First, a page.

It's difficult to overstate the importance that The L Word held for the lesbian community after it originally premiered in 2004.
Never before had there been a show featuring a full cast of lesbian and bisexual characters. In fact, there'd been very few gay women (in this article the word "woman/women" denotes anyone who identifies with the term) on TV at all. In 2004, America had barely become comfortable with the "gay best friend," which, as problematic as that trope is, at least worked to familiarize the public with the concept of homosexuality in men. But female-on-female sex and romantic relationships, though sometimes culturally less maligned than male-on-male relationships, were still firmly taboo, seen as a mere waypoint on the road to settling down with a man or fetishized by the male gaze. Then, at last, The L Word showed a mainstream audience a community of women who loved women without shame. It also helped define a vocabulary of words for LGBTQ+ people. It was important, but it certainly wasn't perfect.
The original "The L Word" cast
Many of the cast members were notably feminine and played by straight women, which in and of itself isn't necessarily an issue, but it did often serve to make the frequent sex scenes feel absolutely sodden with the male gaze. Between the lacy lingerie, liberally applied makeup, and pornographic noises, a lot of gay women felt that the show didn't reflect the less picturesque realities of lesbian identity and sexuality. Even worse, the endless dramatics of the soap opera-esque show sometimes seemed to imply that lesbians are compulsively promiscuous, prone to extreme drama in their relationships, and even likely to come unhinged (as seen in the truly bonkers storyline of Jenny Shecter). And while we're at it, it's worth mentioning that the characters were almost exclusively upper-middle class, white cis-gendered women (not to mention the deeply problematic portrayal of transgender individuals when they did try to broach that topic). Still, flawed representation is often better than no representation, and despite all the show's faults, a generation of both budding and seasoned gay women watched The L Word with devotion and gratitude.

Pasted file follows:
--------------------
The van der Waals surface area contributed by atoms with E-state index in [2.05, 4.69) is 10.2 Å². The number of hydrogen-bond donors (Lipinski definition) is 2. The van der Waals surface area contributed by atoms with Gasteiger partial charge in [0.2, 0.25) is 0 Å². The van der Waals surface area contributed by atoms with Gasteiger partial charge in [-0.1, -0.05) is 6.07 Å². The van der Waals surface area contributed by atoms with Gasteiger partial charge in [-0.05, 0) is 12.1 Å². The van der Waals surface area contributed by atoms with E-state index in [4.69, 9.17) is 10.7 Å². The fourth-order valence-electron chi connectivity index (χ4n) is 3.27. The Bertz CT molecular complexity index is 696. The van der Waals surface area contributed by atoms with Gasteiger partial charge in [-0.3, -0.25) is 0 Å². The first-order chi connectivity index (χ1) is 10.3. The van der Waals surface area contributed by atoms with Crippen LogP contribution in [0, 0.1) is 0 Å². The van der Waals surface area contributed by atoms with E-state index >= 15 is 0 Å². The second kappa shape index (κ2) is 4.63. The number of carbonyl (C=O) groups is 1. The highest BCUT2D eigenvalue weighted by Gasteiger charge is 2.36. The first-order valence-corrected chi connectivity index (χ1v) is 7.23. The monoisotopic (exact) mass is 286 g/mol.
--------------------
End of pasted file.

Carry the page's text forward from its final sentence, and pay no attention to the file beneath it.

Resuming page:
Now, the beloved show is getting a 2019 style makeover in the form of eight new episodes called The L Word: Generation Q. A lot has changed in the gay community since The L Word's final episode premiered in 2009—perhaps most notably, the language LGBTQ+ people use to describe themselves. While many wonder if this new reboot can atone for the sins of the original series while still capturing its particular magic, one thing is clear after the first two episodes: Things are a lot less black and white than they were in the early aughts of Dana and Alice drama.
Already, the series has introduced two openly transgender characters played by actual trans actors, Leo Sheng as Micah Lee and Brian Michael Smith as Pierce Williams, a refreshing change from the at times downright offensive transgender character of Max from the original. Additionally, while we have a femme gay couple (Dani and Sophia) at the center of the story, we also have Finley, a self-described "traditional lesbian when it comes to tools," complete with an affinity for short sleeve button ups and using the word "dude."
But even with these more inclusive identities, we get much less anxiety over labeling, which the original series could never escape. Within the first few episodes, the 2004 series made it clear who saw themselves as a butch lesbian, a femme lesbian, a top, a bottom, bisexual, and who was still on their way to one of these concrete identities. Besides Finley's single mention of being a "traditional lesbian," we see less of this need for definition in the new series. Instead, we simply see who each character is attracted to in a given situation, placing them all in a vague space of queerness—which is a much more realistic depiction of fluid sexual identity.